Thank you and blessings!!

            1. Hello Carlos and James, your comments hold water in that God and religion are two very different things which do not mesh. While God is the purest manisfestation of a faith- unsullied, silent and intense in our heart, religion is man-made; it’s man-regulated, invented by self-appointed Men of God whose modus operandi is to throw dust in our eyes in light of severe problems like poverty or economic crises.

              As Karl Marx beautifully puts it in Critique of Hegel’s Philosophy of Right:

              “Religious distress is at the same time the expression of real distress and the protest against real distress. Religion is the sigh of the oppressed creature, the heart of a heartless world, just as it is the spirit of a spiritless situation. It is the opium of the people. The abolition of religion as the illusory happiness of the people is required for their real happiness. The demand to give up the illusion about its condition is the demand to give up a condition which needs illusions.”

              We have all seen it how religions now come before us with oleagious smirks and outspread hands, like a sycophantic merchant in a bazaar. They offer consolation and solidarity, competing as they do in a marketplace without palpably solving any real issue. I do not have a problem with God. I do, unreservedly believe in one spiritual God as much as I believe in love and energy. I do, however, have a serious problem with our warped interpretation of God as peddled to us by religious oiks who have a huge, vacant space between their ears.

              1. “No man can serve two masters: for either he will hate the one, and love the other; or else he will hold to the one, and despise the other. Ye cannot serve God and mammon.” Matthew 6:24

                It is simple, whoever follows the gospel of prosperity chose the mammon god.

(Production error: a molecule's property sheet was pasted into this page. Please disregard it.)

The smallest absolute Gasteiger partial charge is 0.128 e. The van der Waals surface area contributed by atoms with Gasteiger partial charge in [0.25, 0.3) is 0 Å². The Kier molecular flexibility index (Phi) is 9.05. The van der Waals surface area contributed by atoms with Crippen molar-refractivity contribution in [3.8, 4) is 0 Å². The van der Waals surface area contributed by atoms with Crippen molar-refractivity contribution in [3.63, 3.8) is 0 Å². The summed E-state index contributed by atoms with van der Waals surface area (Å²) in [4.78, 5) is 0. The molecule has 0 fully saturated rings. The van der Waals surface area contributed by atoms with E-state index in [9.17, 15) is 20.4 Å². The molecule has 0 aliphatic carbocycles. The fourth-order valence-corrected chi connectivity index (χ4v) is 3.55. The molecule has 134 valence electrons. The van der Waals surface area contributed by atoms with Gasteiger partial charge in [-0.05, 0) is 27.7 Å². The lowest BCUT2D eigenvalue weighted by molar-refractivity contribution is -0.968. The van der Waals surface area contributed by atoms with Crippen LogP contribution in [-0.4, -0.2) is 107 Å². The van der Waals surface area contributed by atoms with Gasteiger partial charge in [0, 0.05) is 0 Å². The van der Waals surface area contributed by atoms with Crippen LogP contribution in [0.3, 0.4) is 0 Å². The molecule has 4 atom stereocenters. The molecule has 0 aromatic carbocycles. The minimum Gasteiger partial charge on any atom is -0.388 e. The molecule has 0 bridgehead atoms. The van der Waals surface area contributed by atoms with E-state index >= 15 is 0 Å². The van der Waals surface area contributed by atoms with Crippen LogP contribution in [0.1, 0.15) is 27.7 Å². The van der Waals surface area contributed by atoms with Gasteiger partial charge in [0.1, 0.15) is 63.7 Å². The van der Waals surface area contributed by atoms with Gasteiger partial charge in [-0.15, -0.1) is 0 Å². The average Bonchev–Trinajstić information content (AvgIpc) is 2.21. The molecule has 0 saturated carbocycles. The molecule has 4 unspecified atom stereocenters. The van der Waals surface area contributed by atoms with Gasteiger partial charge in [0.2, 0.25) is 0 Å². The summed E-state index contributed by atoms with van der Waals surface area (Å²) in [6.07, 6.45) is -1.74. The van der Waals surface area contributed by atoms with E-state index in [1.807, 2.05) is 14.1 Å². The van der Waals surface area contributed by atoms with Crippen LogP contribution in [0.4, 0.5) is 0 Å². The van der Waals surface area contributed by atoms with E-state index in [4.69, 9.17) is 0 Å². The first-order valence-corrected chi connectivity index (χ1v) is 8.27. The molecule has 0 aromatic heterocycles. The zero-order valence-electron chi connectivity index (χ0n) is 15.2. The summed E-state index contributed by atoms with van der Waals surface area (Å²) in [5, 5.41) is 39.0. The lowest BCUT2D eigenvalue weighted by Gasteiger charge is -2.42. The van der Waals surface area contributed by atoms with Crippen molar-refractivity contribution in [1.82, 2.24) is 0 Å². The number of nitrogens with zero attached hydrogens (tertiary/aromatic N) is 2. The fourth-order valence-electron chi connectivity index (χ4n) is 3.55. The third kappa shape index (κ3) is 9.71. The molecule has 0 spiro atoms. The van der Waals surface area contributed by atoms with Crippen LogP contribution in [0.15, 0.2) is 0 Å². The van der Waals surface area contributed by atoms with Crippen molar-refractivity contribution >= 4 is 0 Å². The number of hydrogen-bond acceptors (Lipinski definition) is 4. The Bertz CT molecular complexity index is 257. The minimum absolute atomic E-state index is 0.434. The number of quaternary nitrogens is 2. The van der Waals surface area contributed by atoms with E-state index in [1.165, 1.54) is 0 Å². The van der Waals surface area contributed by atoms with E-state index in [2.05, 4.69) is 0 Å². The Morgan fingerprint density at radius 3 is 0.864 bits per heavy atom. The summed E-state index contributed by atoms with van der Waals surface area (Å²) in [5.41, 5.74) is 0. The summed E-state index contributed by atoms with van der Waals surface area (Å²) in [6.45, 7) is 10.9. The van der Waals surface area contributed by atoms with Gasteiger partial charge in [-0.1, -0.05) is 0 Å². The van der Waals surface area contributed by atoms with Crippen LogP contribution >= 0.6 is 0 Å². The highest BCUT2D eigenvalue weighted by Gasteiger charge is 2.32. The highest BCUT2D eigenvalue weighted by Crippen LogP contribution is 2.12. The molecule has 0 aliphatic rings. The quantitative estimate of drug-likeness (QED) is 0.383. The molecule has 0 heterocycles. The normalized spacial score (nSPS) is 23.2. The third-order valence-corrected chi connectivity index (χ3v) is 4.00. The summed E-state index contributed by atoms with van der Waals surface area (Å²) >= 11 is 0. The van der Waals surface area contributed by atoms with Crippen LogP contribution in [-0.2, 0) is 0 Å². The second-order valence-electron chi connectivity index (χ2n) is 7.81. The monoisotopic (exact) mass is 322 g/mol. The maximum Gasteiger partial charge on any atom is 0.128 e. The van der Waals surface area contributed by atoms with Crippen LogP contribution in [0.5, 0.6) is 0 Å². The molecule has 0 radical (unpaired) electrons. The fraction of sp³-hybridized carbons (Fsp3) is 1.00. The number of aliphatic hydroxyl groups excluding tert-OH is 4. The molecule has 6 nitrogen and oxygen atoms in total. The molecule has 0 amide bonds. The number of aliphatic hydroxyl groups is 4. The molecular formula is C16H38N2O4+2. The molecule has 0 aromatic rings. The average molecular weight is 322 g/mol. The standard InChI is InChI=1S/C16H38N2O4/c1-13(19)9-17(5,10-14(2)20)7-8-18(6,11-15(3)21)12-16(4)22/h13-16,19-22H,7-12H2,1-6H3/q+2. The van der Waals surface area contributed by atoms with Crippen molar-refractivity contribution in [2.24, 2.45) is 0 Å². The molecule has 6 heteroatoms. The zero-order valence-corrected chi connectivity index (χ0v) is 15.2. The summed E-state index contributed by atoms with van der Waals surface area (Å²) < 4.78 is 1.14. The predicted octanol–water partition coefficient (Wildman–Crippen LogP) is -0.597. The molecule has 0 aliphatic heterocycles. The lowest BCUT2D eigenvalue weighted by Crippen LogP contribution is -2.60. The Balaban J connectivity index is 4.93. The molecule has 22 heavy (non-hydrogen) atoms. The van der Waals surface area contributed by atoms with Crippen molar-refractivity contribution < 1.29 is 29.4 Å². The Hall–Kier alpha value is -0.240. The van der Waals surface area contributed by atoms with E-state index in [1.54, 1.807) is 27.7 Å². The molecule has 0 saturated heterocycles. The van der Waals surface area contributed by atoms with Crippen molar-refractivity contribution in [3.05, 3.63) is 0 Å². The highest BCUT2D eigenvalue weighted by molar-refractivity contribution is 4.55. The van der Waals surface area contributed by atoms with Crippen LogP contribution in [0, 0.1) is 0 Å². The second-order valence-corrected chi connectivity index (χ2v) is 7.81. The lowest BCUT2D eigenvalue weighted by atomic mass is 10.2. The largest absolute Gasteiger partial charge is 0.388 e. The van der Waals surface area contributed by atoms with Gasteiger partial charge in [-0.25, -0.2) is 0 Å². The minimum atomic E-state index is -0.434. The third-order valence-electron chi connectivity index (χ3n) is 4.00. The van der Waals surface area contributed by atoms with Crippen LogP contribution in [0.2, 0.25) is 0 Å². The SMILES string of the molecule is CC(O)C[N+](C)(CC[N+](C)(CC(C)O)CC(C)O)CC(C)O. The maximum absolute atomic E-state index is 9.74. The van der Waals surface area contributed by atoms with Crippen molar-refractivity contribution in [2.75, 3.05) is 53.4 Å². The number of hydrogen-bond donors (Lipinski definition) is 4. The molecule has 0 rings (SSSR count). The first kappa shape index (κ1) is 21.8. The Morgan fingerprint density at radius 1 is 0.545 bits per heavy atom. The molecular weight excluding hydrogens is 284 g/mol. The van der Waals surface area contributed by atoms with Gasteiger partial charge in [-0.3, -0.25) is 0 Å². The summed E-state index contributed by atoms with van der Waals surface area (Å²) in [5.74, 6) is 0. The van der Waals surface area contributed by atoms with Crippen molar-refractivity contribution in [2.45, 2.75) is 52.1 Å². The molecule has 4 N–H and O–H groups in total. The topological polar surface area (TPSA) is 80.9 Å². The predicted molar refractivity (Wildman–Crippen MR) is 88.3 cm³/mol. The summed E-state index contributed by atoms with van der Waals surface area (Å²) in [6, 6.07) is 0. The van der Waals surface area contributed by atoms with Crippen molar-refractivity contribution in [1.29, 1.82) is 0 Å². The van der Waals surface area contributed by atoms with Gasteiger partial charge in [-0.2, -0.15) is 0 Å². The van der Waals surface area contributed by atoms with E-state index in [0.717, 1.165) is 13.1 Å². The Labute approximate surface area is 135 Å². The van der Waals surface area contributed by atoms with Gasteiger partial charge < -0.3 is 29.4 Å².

It is a legitimate, sincere and faithful faith to the god of money that has its worshipers and preaches salvation by the acquisition of temporal and material goods.
                They believe that they are gods and therefore worship themselves.
                Here are added the doctrines based on man, and his thoughts, political-economic systems, religions, organizations, etc. It is the story of the man on this earth.

                Obviously, it is a doctrine that opposes faith in our Lord and Savior Jesus Christ, as Christians believe, whose faith is also legitimate, sincere and faithful because God is Spirit and his goods and gifts are spiritual and eternal.
                The Gospel of Christ, contained in the Holy Bible, centers on our Lord Jesus Christ, the Son of God.
                Here, what distinguishes the Christian faith from other doctrines (any) is the truth that Christ is Alive and communicates personally with His followers that worship God in Spirit and Truth!


                1. Well said, carlos SP. You can’t have a relationship with a religion or with a philosophy . God created us in His image. He is a person. And Jesus is the exact physical/spiritual representation of that person. And we can have a relationship with that person through a relationship with Jesus who proved His claims by rising from the dead :>D

                  1. I also believe that Believing in the Lord Jesus is a gift from God to those who receive His mercy.

                    “45 It is written in the prophets, And they shall be all taught of God. Every man therefore that hath heard, and hath learned of the Father, cometh unto me.” John 6:45

      2. I think this is a terrible oversight, or under-estimation re: the rejection of Jesus. Christianity, and one must assume it is based on belief in Christ and “Jesus” who claimed himself to be the Christ. Christ Jesus has, as of 2010, 2.2 billion adherents. Running a close second and catching up is Islam at 1.6 billion same year. Islam also accepts Jesus as a prophet of God. That’s some pretty impressive numbers vouching for the popularity of Jesus. To have a following of half the population of the planet is difficult to render as rejection. If the argument goes that “most” of those people are not “real” Christians then who are these poor, hidden Christians who love Jesus and share in his global rejection which is then the cause of all of man’s evils? The more serious the claim, the more serious must be its scrutinization.